Marc Short

Marc Short

A previous version of this story said Short had appeared on "American Forum." He was never a guest on the show.

Weeks before Marc Short, a former White House aide, is scheduled to begin as a fellow at the University of Virginia’s Miller Center, faculty are petitioning for a rollback.

More than 800 faculty, students, staff and alumni have signed a petition asking the university to revoke Short’s appointment and review his hiring process. According to the petition, President Donald Trump’s administration does not align with the values of a university and has encouraged white nationalists.

 “No one should be serving at the highest levels of this administration, daily supporting and defending its actions one week, then representing UVa the next,” the petition reads.

The petition also notes Trump’s statements about white supremacists after the deadly Aug. 12 car attack, in which he said “there were very fine people on both sides.”

“… It is unconscionable that we would add to our university a person who served in a high-level position for the administration that first empowered, then defended, those white nationalists,” the petition reads. “We are a community still in the process of healing, and someone who defended the president’s remarks after the violence here is a barrier to that process, a source of trauma in a still-traumatized community.”

Short, who received an MBA from UVa’s Darden School of Business and has been a guest speaker in the school’s business and governmental relations course, told Politico on Thursday that he understands the Charlottesville area’s pain and believes the administration could have done a better job expressing sympathy.

Doug Blackmon, an incoming Miller Center fellow, signed the petition. Blackmon said he would have been happy to host Short on his popular “American Forum” TV show and to work with him at the center once Short was a few years removed from the administration.

“As far as I know, Marc Short hasn’t said racist things, but he did say Trump’s statements about Charlottesville were appropriate,” Blackmon said. “Anyone who has had the opportunity to make clear that the president’s initial remarks about Charlottesville were hugely inappropriate, and who hasn’t taken up the opportunity to do so, is problematic.”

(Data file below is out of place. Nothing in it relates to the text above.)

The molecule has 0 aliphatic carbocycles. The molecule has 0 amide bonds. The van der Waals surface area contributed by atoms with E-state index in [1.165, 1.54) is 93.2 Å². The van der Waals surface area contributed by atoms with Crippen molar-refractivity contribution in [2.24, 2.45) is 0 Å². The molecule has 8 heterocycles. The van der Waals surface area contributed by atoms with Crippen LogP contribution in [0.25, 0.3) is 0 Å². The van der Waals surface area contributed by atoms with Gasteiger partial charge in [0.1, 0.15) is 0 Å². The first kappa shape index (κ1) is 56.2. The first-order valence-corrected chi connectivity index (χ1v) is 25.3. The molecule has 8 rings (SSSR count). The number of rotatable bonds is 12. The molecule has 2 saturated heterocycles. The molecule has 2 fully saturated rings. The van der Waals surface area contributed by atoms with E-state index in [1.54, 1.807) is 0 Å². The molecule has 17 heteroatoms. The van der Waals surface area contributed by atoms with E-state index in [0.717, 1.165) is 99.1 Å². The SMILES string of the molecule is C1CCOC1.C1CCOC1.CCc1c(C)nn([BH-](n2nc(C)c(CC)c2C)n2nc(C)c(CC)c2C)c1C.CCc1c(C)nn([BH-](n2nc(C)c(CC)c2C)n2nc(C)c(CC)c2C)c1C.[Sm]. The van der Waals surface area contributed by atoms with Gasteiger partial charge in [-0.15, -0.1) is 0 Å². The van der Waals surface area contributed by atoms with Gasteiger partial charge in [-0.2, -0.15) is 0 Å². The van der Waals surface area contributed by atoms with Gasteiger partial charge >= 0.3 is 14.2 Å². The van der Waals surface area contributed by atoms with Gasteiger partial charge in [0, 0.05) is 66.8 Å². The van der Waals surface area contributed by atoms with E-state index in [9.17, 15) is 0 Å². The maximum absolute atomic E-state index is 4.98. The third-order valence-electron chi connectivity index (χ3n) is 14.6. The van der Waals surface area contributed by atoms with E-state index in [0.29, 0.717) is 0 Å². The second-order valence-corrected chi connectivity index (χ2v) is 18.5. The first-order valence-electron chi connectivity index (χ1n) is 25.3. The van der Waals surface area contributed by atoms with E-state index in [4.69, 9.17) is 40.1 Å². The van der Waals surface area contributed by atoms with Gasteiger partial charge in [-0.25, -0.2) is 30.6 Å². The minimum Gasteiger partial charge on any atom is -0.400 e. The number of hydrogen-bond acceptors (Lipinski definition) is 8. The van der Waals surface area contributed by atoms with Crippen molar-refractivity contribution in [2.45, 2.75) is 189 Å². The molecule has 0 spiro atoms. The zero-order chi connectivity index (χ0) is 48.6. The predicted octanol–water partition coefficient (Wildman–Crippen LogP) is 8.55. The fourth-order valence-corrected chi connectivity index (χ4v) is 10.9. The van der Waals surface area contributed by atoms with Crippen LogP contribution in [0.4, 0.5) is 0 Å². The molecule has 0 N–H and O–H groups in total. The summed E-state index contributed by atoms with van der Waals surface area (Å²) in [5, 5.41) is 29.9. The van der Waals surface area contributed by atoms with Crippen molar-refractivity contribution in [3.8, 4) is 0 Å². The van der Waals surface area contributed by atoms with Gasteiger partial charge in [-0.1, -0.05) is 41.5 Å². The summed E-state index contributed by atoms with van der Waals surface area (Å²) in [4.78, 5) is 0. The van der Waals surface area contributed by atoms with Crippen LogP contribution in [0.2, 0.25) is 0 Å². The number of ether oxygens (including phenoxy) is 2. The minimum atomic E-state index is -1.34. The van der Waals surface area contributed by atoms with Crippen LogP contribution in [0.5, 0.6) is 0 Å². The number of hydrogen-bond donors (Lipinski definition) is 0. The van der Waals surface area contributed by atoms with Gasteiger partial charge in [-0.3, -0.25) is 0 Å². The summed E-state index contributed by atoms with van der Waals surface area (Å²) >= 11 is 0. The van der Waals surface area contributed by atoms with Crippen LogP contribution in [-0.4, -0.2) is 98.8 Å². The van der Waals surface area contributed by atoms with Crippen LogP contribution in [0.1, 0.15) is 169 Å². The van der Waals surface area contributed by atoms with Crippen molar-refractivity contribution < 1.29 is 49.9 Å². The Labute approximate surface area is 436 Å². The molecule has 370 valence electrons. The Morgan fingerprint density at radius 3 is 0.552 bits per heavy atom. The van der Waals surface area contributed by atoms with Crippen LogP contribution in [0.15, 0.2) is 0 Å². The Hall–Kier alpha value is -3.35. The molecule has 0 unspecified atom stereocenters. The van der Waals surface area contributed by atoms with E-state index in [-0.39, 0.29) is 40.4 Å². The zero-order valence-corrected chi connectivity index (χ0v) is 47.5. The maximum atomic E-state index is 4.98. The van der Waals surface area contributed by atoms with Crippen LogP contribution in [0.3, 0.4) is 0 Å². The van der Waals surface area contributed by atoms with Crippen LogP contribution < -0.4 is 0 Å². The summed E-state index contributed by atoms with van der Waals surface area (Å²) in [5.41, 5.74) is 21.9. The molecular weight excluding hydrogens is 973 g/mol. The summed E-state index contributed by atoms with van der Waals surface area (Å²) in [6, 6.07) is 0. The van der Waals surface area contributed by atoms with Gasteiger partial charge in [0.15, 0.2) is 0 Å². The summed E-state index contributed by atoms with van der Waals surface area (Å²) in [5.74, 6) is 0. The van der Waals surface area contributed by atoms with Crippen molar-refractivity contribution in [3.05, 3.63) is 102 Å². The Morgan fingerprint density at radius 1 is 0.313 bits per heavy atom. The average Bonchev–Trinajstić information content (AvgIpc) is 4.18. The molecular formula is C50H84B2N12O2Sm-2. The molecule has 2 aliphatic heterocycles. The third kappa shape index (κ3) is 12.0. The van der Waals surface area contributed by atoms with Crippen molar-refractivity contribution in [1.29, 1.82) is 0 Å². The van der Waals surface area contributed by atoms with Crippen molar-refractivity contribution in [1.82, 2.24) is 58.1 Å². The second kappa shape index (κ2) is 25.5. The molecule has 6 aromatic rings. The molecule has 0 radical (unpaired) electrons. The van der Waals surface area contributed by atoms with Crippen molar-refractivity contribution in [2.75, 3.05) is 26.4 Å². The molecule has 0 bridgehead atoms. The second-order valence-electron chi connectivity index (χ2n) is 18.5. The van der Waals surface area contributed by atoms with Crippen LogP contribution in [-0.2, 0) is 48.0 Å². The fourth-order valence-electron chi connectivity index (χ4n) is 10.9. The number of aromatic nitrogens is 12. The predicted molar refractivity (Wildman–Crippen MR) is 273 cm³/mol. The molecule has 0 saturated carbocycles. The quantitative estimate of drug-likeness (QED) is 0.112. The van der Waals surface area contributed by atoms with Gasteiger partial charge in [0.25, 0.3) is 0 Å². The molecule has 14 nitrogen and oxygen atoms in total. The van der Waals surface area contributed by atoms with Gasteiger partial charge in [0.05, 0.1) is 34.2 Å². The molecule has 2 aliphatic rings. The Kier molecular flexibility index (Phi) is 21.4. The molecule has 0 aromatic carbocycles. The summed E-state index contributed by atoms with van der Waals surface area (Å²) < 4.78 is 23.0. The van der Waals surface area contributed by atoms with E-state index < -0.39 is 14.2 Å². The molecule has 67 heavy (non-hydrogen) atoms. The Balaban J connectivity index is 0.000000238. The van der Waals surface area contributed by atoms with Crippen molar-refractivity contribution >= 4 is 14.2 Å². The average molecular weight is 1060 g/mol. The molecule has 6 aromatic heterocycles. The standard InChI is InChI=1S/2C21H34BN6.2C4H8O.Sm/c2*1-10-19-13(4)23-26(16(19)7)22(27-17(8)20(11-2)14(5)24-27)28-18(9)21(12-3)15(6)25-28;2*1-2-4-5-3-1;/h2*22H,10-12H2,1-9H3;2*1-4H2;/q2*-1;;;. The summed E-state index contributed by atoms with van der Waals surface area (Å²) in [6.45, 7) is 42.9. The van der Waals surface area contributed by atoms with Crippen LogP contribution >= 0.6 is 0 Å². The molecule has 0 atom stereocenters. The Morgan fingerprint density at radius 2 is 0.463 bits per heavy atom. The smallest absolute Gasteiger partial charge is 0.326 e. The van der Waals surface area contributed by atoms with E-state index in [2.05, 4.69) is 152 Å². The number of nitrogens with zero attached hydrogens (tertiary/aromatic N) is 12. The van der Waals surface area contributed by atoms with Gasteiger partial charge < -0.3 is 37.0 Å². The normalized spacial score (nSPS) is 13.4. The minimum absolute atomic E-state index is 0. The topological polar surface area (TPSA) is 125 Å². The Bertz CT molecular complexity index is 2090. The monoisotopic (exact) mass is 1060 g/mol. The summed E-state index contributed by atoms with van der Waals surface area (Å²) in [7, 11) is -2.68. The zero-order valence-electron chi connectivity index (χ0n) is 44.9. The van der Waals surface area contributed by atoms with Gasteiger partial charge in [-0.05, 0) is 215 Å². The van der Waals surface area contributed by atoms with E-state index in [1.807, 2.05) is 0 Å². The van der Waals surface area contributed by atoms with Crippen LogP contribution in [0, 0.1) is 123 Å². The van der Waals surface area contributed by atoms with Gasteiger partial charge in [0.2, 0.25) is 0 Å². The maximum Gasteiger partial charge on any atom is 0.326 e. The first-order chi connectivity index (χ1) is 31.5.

Nicole Hemmer, an assistant professor in presidential studies at the center who signed the petition, said she found out about Short’s appointment the day it was publicly announced.

Hemmer studies media relations and conservative movements. She said she believes the Trump presidency does not represent American democracy and has upended the political order.

“The sides are no longer liberalism versus conservatism, but liberalism versus illiberalism,” Hemmer wrote in an email. “The protest against Short’s appointment drives that point home.”

Hemmer said many conservatives and liberals from both parties have worked toward the center, and said she highly values working with people from the right. The petition is not about partisanship, she said — Short’s hiring is an institutional and moral crisis.

“[Short’s hiring] should make clear that the issue is not a rejection of bipartisanship or nonpartisanship, but rather a real violation of the norms of a center and a university dedicated to defending and promoting an open society,” Hemmer wrote.

Howard Witt, a Miller Center spokesman, shared an emailed statement that defended the center’s choice. Short would help the center understand the Trump presidency, he said.

“We understand and respect those UVa faculty members and other critics — even some from within the Miller Center — who disagree with the decision to name Marc Short a senior fellow,” Witt wrote. “One of our core values is fostering robust, but civil, debate across our nation’s bitter partisan divide.”

The campus conservative group Young Americans for Freedom said Friday that the petition discriminates against conservative viewpoints.

 “Administrators and faculty members who have signed this petition are making a statement that conservative ideas and perspectives are not welcome in the UVa community,” a statement on the group’s website reads.

Tanner Hirschfeld, a third-year student who has been involved in Republican campaigns, said he was ashamed that faculty and students were trying to block Short’s hiring.

“The fact that students and faculty members hate the president so much that they are willing to block the hiring of a good man and UVa graduate shows much immaturity,” Hirschfeld said.

Blackmon said the petition wasn’t a matter of liberal faculty opposing a conservative, but of a deeper concern that Short wouldn’t be able to discuss governance and policy objectively.

 “This is a first, to have a warrior coming straight out of the political battle and coming straight to the university,” Blackmon said.

Harvard University also faced backlash after it revoked a fellowship to Chelsea Manning, a former U.S. Army analyst who leaked classified documents, but maintained offers to Sean Spicer and Corey Lewandowski, Trump’s former press secretary and campaign manager.

Short could not be reached for comment Friday.

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Ruth Serven is a reporter for The Daily Progress. Contact her at (434) 978-7254, rserven@dailyprogress.com or @RuthServen on Twitter.

Ruth Serven Smith is a reporter for The Daily Progress. Contact her at (434) 978-7254, rserven@dailyprogress.com or @RuthServen on Twitter.

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